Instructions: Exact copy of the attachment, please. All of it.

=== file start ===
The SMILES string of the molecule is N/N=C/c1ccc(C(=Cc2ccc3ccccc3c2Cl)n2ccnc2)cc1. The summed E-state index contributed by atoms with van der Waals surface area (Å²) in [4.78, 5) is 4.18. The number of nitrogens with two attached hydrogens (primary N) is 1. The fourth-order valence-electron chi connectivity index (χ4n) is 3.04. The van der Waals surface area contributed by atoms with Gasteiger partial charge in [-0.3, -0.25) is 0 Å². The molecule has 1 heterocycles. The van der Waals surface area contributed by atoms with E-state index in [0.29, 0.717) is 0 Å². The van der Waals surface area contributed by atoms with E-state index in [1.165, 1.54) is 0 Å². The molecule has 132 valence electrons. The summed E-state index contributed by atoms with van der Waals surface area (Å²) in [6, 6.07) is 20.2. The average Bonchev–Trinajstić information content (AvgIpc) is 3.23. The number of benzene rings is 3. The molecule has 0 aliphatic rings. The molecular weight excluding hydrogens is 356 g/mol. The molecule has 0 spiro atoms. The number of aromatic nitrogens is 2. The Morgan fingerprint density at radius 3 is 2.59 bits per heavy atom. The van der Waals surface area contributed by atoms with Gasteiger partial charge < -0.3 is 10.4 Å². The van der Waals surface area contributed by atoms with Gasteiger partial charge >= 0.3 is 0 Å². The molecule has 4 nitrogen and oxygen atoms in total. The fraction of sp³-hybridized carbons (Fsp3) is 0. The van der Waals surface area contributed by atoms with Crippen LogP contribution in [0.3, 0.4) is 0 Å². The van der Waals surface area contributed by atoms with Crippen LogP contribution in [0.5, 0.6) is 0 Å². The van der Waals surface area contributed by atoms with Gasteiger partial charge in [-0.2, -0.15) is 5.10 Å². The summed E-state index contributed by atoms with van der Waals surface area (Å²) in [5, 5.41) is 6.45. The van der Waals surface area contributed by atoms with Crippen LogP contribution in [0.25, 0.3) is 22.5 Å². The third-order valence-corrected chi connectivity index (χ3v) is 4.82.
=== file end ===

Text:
The SMILES string of the molecule is N/N=C/c1ccc(C(=Cc2ccc3ccccc3c2Cl)n2ccnc2)cc1. The summed E-state index contributed by atoms with van der Waals surface area (Å²) in [4.78, 5) is 4.18. The number of nitrogens with two attached hydrogens (primary N) is 1. The fourth-order valence-electron chi connectivity index (χ4n) is 3.04. The van der Waals surface area contributed by atoms with Gasteiger partial charge in [-0.3, -0.25) is 0 Å². The molecule has 1 heterocycles. The van der Waals surface area contributed by atoms with E-state index in [0.29, 0.717) is 0 Å². The van der Waals surface area contributed by atoms with E-state index in [1.165, 1.54) is 0 Å². The molecule has 132 valence electrons. The summed E-state index contributed by atoms with van der Waals surface area (Å²) in [6, 6.07) is 20.2. The average Bonchev–Trinajstić information content (AvgIpc) is 3.23. The number of benzene rings is 3. The molecule has 0 aliphatic rings. The molecular weight excluding hydrogens is 356 g/mol. The molecule has 0 spiro atoms. The number of aromatic nitrogens is 2. The Morgan fingerprint density at radius 3 is 2.59 bits per heavy atom. The van der Waals surface area contributed by atoms with Gasteiger partial charge < -0.3 is 10.4 Å². The van der Waals surface area contributed by atoms with Gasteiger partial charge >= 0.3 is 0 Å². The molecule has 4 nitrogen and oxygen atoms in total. The fraction of sp³-hybridized carbons (Fsp3) is 0. The van der Waals surface area contributed by atoms with Crippen LogP contribution in [0.3, 0.4) is 0 Å². The van der Waals surface area contributed by atoms with Crippen LogP contribution in [0.5, 0.6) is 0 Å². The van der Waals surface area contributed by atoms with Gasteiger partial charge in [-0.2, -0.15) is 5.10 Å². The summed E-state index contributed by atoms with van der Waals surface area (Å²) in [5, 5.41) is 6.45. The van der Waals surface area contributed by atoms with Crippen LogP contribution in [0.25, 0.3) is 22.5 Å². The third-order valence-corrected chi connectivity index (χ3v) is 4.82.